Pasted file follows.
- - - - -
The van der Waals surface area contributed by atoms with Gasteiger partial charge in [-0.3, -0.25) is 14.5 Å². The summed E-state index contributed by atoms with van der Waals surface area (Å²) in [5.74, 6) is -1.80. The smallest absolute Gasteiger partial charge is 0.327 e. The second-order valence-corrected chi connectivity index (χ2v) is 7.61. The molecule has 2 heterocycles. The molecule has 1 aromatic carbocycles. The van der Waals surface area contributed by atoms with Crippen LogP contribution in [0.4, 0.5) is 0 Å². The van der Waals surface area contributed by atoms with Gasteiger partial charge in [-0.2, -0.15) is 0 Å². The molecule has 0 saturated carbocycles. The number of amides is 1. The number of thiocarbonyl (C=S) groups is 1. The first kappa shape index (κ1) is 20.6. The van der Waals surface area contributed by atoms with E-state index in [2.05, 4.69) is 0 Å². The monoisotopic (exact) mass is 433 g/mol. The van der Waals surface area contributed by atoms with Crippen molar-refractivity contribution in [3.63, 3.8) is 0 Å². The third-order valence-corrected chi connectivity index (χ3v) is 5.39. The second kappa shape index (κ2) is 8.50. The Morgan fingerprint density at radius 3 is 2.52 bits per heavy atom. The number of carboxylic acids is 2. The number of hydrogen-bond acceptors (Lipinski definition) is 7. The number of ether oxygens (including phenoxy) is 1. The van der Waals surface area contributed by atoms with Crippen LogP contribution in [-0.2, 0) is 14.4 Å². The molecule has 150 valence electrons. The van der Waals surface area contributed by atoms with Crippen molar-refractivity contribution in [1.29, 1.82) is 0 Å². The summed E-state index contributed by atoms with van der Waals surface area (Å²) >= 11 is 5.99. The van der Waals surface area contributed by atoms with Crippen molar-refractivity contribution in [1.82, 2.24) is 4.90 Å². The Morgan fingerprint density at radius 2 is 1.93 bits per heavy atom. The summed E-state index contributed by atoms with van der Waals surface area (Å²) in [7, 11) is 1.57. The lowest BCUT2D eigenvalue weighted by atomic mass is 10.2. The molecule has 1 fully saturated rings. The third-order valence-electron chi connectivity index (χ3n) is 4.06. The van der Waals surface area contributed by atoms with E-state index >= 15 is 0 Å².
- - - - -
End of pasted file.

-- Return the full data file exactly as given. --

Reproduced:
The van der Waals surface area contributed by atoms with Gasteiger partial charge in [-0.3, -0.25) is 14.5 Å². The summed E-state index contributed by atoms with van der Waals surface area (Å²) in [5.74, 6) is -1.80. The smallest absolute Gasteiger partial charge is 0.327 e. The second-order valence-corrected chi connectivity index (χ2v) is 7.61. The molecule has 2 heterocycles. The molecule has 1 aromatic carbocycles. The van der Waals surface area contributed by atoms with Crippen LogP contribution in [0.4, 0.5) is 0 Å². The van der Waals surface area contributed by atoms with Gasteiger partial charge in [-0.2, -0.15) is 0 Å². The molecule has 0 saturated carbocycles. The number of amides is 1. The number of thiocarbonyl (C=S) groups is 1. The first kappa shape index (κ1) is 20.6. The van der Waals surface area contributed by atoms with E-state index in [2.05, 4.69) is 0 Å². The monoisotopic (exact) mass is 433 g/mol. The van der Waals surface area contributed by atoms with Crippen molar-refractivity contribution in [3.63, 3.8) is 0 Å². The third-order valence-corrected chi connectivity index (χ3v) is 5.39. The second kappa shape index (κ2) is 8.50. The Morgan fingerprint density at radius 3 is 2.52 bits per heavy atom. The number of carboxylic acids is 2. The number of hydrogen-bond acceptors (Lipinski definition) is 7. The number of ether oxygens (including phenoxy) is 1. The van der Waals surface area contributed by atoms with Crippen LogP contribution in [-0.2, 0) is 14.4 Å². The molecule has 150 valence electrons. The van der Waals surface area contributed by atoms with Crippen molar-refractivity contribution in [1.29, 1.82) is 0 Å². The summed E-state index contributed by atoms with van der Waals surface area (Å²) >= 11 is 5.99. The van der Waals surface area contributed by atoms with Crippen molar-refractivity contribution in [1.82, 2.24) is 4.90 Å². The Morgan fingerprint density at radius 2 is 1.93 bits per heavy atom. The summed E-state index contributed by atoms with van der Waals surface area (Å²) in [7, 11) is 1.57. The lowest BCUT2D eigenvalue weighted by atomic mass is 10.2. The molecule has 1 fully saturated rings. The third-order valence-electron chi connectivity index (χ3n) is 4.06. The van der Waals surface area contributed by atoms with E-state index >= 15 is 0 Å².